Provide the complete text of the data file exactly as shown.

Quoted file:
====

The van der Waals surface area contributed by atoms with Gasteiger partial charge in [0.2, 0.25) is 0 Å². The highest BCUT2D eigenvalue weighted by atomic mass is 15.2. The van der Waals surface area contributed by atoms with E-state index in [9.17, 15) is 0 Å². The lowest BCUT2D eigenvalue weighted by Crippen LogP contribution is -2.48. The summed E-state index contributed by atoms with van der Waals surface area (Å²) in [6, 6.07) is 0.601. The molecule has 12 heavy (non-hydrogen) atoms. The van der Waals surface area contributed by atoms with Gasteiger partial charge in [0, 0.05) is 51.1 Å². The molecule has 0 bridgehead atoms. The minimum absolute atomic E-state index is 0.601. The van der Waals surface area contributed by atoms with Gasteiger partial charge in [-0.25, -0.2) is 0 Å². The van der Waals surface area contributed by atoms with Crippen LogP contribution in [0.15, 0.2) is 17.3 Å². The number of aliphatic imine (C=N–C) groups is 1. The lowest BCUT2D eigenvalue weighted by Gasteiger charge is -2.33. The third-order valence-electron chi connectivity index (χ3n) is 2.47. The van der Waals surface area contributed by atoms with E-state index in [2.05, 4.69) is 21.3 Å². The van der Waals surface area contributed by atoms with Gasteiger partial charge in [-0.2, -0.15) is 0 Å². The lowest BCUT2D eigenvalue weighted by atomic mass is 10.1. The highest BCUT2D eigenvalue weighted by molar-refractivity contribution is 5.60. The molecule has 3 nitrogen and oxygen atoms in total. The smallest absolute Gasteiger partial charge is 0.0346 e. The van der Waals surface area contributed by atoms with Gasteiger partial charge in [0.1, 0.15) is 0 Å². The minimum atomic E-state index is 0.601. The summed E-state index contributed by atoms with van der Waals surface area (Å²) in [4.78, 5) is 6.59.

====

The van der Waals surface area contributed by atoms with Gasteiger partial charge in [0.2, 0.25) is 0 Å². The highest BCUT2D eigenvalue weighted by atomic mass is 15.2. The van der Waals surface area contributed by atoms with E-state index in [9.17, 15) is 0 Å². The lowest BCUT2D eigenvalue weighted by Crippen LogP contribution is -2.48. The summed E-state index contributed by atoms with van der Waals surface area (Å²) in [6, 6.07) is 0.601. The molecule has 12 heavy (non-hydrogen) atoms. The van der Waals surface area contributed by atoms with Gasteiger partial charge in [0, 0.05) is 51.1 Å². The molecule has 0 bridgehead atoms. The minimum absolute atomic E-state index is 0.601. The van der Waals surface area contributed by atoms with Gasteiger partial charge in [-0.25, -0.2) is 0 Å². The van der Waals surface area contributed by atoms with Crippen LogP contribution in [0.15, 0.2) is 17.3 Å². The number of aliphatic imine (C=N–C) groups is 1. The lowest BCUT2D eigenvalue weighted by Gasteiger charge is -2.33. The third-order valence-electron chi connectivity index (χ3n) is 2.47. The van der Waals surface area contributed by atoms with E-state index in [2.05, 4.69) is 21.3 Å². The van der Waals surface area contributed by atoms with Gasteiger partial charge in [-0.2, -0.15) is 0 Å². The lowest BCUT2D eigenvalue weighted by atomic mass is 10.1. The highest BCUT2D eigenvalue weighted by molar-refractivity contribution is 5.60. The molecule has 3 nitrogen and oxygen atoms in total. The smallest absolute Gasteiger partial charge is 0.0346 e. The van der Waals surface area contributed by atoms with Gasteiger partial charge in [0.1, 0.15) is 0 Å². The minimum atomic E-state index is 0.601. The summed E-state index contributed by atoms with van der Waals surface area (Å²) in [4.78, 5) is 6.59.